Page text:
St Paul’s Cathedral is facing its worst financial crisis in 300 years, according to those who run it. The Dean of St Paul’s says tough decisions are having to be made about the cathedral’s future.
The famous London landmark relies almost entirely on tourist income from ticket sales and has seen its finances devastated by the Covid-19 pandemic.
The building’s income dropped by 90% in 2020 as it remained shut. There has been a similar fall so far this year. While it received £3.3m from the government’s £1.57 billion culture recovery fund, the running costs alone amount to £8m per year, even after a restructure.
Rev David Ison is urging people to support the building which is facing a financial crisis because of a lack of tourism revenue during the pandemic. The Dean warned that St Paul’s would have to be closed and the choir disbanded, if the situation didn’t change.
St Paul’s relies on the sale of visitor tickets and its income is reported to have fallen by 90% last year.
The Dean told media, “This has been a year unlike any other, and every organisation that relies on visitor income is facing difficult decisions. St Paul’s has relied almost wholly on visitor income and the COVID-19 pandemic has impacted on our finances.
“If we can’t raise the resources to be able to employ the people to look after the building and pay for the heating and lighting, we would have to shut our doors,” he said.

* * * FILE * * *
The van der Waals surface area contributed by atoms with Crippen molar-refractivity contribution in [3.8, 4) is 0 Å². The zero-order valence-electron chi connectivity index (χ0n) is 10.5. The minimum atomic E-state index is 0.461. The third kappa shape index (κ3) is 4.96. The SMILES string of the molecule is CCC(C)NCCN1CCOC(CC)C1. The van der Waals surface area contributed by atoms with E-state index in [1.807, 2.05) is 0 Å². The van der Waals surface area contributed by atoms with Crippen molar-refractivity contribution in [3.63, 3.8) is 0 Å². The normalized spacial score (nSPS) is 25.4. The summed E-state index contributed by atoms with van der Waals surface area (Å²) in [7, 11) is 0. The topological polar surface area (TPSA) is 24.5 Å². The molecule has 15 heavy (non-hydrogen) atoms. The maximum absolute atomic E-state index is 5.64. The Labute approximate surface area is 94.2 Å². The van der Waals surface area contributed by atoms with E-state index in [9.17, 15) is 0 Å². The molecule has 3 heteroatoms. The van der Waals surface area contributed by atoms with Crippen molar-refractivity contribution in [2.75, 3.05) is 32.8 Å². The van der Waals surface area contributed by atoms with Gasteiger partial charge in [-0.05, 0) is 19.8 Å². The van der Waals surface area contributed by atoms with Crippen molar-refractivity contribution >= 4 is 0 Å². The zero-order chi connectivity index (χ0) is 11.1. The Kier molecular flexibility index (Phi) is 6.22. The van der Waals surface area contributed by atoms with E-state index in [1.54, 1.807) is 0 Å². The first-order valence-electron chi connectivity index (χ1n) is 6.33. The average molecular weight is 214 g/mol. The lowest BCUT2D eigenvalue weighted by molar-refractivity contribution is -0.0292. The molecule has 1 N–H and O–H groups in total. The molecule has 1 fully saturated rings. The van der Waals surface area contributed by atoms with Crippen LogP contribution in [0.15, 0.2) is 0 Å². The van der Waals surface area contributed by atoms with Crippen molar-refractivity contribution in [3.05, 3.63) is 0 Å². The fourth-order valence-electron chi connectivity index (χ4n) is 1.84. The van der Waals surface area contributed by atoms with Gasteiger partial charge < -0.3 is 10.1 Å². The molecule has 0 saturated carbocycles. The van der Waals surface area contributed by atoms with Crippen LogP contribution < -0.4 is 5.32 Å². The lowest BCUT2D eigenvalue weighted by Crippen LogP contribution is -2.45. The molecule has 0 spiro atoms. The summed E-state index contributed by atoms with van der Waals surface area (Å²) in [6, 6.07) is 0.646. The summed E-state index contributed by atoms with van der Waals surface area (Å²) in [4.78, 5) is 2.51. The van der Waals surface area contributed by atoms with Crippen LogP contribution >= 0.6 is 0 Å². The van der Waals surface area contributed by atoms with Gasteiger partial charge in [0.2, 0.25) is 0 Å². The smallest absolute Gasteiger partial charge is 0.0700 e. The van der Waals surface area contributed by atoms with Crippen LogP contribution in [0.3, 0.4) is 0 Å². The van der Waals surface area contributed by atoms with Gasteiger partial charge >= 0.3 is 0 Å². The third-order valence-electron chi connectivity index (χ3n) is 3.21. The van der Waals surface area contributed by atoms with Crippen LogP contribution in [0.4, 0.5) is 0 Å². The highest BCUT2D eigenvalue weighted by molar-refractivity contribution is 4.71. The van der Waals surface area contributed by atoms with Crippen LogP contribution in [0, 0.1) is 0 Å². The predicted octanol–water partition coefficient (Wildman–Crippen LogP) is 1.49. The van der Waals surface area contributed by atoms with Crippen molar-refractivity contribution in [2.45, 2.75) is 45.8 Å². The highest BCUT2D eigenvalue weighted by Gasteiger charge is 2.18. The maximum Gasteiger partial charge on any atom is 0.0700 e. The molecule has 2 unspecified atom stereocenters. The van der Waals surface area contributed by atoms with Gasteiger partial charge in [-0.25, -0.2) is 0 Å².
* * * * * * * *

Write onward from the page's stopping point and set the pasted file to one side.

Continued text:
Nearly all the cathedral’s reserves have been spent and although some staff have been furloughed, a restructure has seen almost 25% made redundant.
“But, we have survived many challenges over the centuries, and we are working hard to make sure that we are safe to stay open and ready for visits and worship for many years to come. We are incredibly grateful for the funding we have received from the Government’s Culture Recovery Fund and other supporters, which has been a lifeline during this unprecedented time. One of the best ways to support St Paul’s is to visit the Cathedral from the 17th May and enjoy this beautiful Cathedral for yourself.”
The cathedral has stood at the highest point in the City of London for more than 1400 years. The popular Grade 1 listed building was built by Christopher Wren between 1675 and 1710 after the previous building was destroyed in the Great Fire of London. The first service was held in 1697. Its dedication to Paul the Apostle dates back to the original church on this site, founded in AD 604.